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Celiac: What is it and how does it affect my health?



It’s likely you've heard of the gluten-free diet trend. But for 2 million Americans diagnosed with Celiac disease, eating a gluten-free diet is not a choice. In fact, their lives may depend on it.


What is Celiac Disease?

Celiac disease is a hereditary chronic autoimmune disease, meaning it's passed from parent to child. When people with Celiac disease consume gluten, their immune system attacks the small intestine, causing intestinal damage and inhibiting their ability to absorb nutrients.

This intestinal damage causes inflammation and can lead to diarrhea, fatigue, weight loss, bloating, anemia, and other serious complications.

Studies show that Celiac disease is more common in people who are white, have type 1 diabetes, are obese, or have ancestors from Europe.


So, what exactly is gluten?

Gluten is a protein found in wheat, rye, and barley. This means foods with gluten include products such as bread, pasta, cereals, beer, soups, and salad dressings often contain gluten.


Symptoms of Celiac disease

There is no cure for Celiac disease and it's difficult to diagnose because common symptoms often look like irritable bowel syndrome (IBS) or lactose intolerance. If you're not sure if you have Celiac disease or a gluten intolerance, the 10 most common digestive signs and Celiac disease symptoms you might encounter as an adult include:

1. Diarrhea

2. Bloating and gas

3. Unexplained weight loss

4. Fatigue, as a result of a deficiency in vitamins and minerals

5. Constipation, a side effect of the intestinal villi absorbing extra moisture from stool

6. Itchy skin rashes on knees, elbows and buttocks - otherwise called dermatitis herpetiformis

7. Anemia (iron deficiency), which is present in about 40% of people with Celiac disease

8. Depression and anxiety

9. Abdominal pain

10. Nausea and vomiting

Note: symptoms in children with Celiac disease may look different.



How does Celiac disease affect my health?

It's most dangerous if Celiac disease goes undiagnosed. Untreated Celiac disease can lead to other autoimmune disorders, nutritional deficiencies, and health complications. Additionally, patients with Celiac disease are at a greater risk to develop coronary artery disease and small bowel cancers.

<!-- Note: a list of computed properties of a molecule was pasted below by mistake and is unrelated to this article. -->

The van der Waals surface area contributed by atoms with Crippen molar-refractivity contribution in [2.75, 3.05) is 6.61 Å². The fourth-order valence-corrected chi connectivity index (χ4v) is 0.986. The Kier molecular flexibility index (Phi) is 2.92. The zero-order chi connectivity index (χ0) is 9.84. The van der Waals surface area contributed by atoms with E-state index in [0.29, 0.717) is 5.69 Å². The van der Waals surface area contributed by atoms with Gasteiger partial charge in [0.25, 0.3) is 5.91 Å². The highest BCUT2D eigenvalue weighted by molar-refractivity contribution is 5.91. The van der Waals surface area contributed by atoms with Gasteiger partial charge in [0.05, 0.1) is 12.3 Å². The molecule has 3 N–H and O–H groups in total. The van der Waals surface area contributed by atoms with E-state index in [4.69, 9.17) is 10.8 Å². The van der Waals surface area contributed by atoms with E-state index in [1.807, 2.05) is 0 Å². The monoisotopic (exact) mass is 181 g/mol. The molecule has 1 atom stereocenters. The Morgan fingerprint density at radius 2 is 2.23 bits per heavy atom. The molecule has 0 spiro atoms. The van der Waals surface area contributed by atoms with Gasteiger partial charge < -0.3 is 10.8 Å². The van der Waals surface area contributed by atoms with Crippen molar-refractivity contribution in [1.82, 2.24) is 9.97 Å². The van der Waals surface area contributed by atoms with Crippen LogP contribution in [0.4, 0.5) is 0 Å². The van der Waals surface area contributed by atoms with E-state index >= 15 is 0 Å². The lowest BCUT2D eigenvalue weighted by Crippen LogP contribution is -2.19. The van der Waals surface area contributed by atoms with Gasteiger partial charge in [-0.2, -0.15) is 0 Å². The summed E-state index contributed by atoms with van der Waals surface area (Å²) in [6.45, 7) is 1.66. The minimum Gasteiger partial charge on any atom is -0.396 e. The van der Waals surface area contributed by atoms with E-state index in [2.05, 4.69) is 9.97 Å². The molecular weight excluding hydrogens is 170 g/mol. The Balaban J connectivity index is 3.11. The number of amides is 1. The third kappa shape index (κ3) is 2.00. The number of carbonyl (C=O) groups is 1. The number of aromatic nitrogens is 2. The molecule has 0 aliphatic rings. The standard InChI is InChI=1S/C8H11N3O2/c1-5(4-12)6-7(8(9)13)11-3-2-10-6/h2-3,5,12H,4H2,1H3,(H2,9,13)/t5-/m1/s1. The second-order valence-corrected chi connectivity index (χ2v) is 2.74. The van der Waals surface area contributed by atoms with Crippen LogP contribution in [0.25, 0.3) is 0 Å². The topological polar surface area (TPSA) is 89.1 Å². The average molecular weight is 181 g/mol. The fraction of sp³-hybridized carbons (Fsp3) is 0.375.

In fact, one source notes that "people with one autoimmune disorder have a 25% higher risk of developing others as well", such as multiple sclerosis, Graves disease, Crohn's disease, or type 1 diabetes.



A gluten-free diet

A gluten-free (GF) or grain-free (Gf) dietary plan tends to be low in fiber, which plays an important part in digestive health and regular bowel movements. A strict gluten-free diet requires an intentional and well-planned approach to meet nutritional requirements. Generally, whole and unprocessed foods are gluten-free. Here are some suggestions for gluten-free foods to include in your daily meals:

Gluten-free whole grains: quinoa, brown rice, wild rice, buckwheat, sorghum, tapioca, millet, amaranth, teff, arrowroot, gluten-free oats.

Gluten-free fruits: citrus fruits (including oranges and grapefruit), bananas, apples, berries, peaches, pears.

Gluten-free vegetables: cruciferous vegetables like cauliflower and broccoli, leafy greens such as kale and spinach, starchy vegetable like potatoes and squash, bell peppers, mushrooms, onions, carrots, radishes, green beans.

Gluten-free proteins: legumes (beans, lentils, peas, peanuts), nuts and seeds, red meat (beef, pork, lamb, bison), poultry (chicken and turkey), seafood (fish, scallops, shellfish), unflavored soy foods (tofu, tempeh, edamame).

Gluten-free dairy: milk, butter, ghee, cheese, cream, cottage cheese, sour cream, yogurt.

Gluten-free fats: butter and ghee, olives and olive oil, avocados and avocado oil, coconut oil




If you suspect you have Celiac disease or a gluten intolerance, meet with your doctor as soon as you can for a blood test. Catching this disease early and altering your diet and lifestyle could greatly enhance your well-being and longevity.

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